Nurse attitudes vs. knowledge: Which is linked to greater infection control compliance?

A study, published in the American Journal of Infection Control, examines attitudes among community nurses and whether their attitudes affect compliance with infection control practices.

Researchers conducted a survey of 359 community nurses, which honed in on their knowledge, attitudes and reported compliance with infection control practice guidelines.

The study shows nurses' attitudes, and not their knowledge base, correlated with compliance to infection control guidelines. Older nurses as well as non-Hispanic black nurses were more likely to report self-compliance.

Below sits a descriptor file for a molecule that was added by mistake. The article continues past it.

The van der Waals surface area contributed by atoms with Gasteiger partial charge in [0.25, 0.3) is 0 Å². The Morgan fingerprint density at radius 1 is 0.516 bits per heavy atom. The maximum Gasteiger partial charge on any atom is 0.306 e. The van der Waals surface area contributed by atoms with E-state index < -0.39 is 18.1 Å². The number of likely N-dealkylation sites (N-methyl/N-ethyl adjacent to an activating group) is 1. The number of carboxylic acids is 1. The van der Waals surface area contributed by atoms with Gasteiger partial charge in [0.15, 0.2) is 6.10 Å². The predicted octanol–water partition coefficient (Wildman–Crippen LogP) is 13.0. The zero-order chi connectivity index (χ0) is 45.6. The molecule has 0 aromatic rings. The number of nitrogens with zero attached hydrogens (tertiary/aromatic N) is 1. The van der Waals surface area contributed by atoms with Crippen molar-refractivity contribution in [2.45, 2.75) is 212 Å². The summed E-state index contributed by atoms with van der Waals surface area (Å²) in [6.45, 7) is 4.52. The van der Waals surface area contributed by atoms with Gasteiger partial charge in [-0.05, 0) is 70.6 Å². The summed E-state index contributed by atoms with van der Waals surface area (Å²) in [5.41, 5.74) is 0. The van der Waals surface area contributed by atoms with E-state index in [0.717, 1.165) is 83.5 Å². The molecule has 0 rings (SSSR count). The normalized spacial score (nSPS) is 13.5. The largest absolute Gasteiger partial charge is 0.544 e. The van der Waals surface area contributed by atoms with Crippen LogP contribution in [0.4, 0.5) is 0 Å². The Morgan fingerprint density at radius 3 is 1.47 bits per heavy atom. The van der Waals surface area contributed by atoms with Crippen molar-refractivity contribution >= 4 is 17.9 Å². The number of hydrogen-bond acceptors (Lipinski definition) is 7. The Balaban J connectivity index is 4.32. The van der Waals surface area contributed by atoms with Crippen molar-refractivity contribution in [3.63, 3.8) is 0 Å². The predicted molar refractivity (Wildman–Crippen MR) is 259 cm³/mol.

Additionally, around 81.9 percent said they wear a disposable face mask whenever there is a possibility of a splash or splatter, and 79 percent said they wear a gown if soiling with blood or bodily fluids is likely.

However, almost all the respondents failed to identify that hand hygiene should be performed after touching the nursing bag.

"Our key message is that infection control is not necessarily about knowledge — as most of the nurses surveyed had been working for some time," said Professor Dawn Dowding, of the University of Manchester in the United Kingdom, and a member of the research team. "So more training, for example, might not necessarily change behavior; we felt from this research that inculcating good practice into the organizational culture is likely to be more effective."

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